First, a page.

So now what?

Now you make the buttercream. I've actually made buttercream frosting three times in the past couple of weeks and by now it feels familiar. If you've never made meringue-based buttercream (and please don't be fooled by "buttercream" recipes that call for things like cream cheese or crisco. It ain't the same.) this is how it works. First of all you have to have absolutely room-temp butter. MY butter happened to be frozen (zoinks!) so I put it into a very low oven for a while. It did melt a tiny little bit but the whole of it got heated enough so that by the time I was ready for it the texture was just right.

You whip egg whites (in this case two, which worried me because I didn't think the KitchenAid beaters were low enough to really get them)...



and at the same time you make a simple syrup (remote thermometer, I love you). When it hits the right temp, you pour it slowly into the bowl while the beaters run, and then let it go until it cools down. This batch took about 10 minutes (this is not a recipe to make while you're listening to a book on tape) but I've made batches that took 20.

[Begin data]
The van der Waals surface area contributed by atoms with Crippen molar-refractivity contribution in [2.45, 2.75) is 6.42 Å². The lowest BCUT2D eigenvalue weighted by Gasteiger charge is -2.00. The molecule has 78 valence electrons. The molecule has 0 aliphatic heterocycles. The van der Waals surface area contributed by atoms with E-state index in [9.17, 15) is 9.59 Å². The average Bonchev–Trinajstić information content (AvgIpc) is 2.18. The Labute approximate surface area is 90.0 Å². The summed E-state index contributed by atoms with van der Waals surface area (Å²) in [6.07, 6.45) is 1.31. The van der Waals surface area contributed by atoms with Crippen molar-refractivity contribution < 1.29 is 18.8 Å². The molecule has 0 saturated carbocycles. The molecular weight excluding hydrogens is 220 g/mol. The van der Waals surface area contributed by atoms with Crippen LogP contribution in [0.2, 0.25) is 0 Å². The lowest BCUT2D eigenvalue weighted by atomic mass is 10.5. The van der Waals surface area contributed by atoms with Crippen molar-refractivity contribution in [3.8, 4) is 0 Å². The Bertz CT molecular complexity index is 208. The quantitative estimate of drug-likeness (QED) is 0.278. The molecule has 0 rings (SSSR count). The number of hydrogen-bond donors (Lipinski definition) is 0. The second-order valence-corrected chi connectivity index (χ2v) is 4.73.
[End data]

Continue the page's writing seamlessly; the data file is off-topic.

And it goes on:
Once it's cool, you chuck in the butter, tablespoon by tablespoon. This is where it gets dicey for the faint of heart, because at one point it looks seriously ruined in a yucky curdled way. But it all comes together in the end, at which point you pour in melted chocolate (which you have already melted and cooled).

There's your buttercream. But you ALSO need a boozy syrupy glaze for the cake layers. Enter orange marmalade, a little water, and Grand Marnier, which you combine and push through a fine mesh sieve.

Are you still with me?

OK, here comes the layering part! You get a cake stand, put a little dab of buttercream down to anchor your first layer, and off you go. Like this:

cake layer
brush with syrup
put in the fridge for 3 minutes

take it out
spread 2 heaping tablespoons choco buttercream frosting
put a layer on top
brush with syrup
put in the fridge for 3 minutes

etc
etc







And now? Now you frost it and it's done?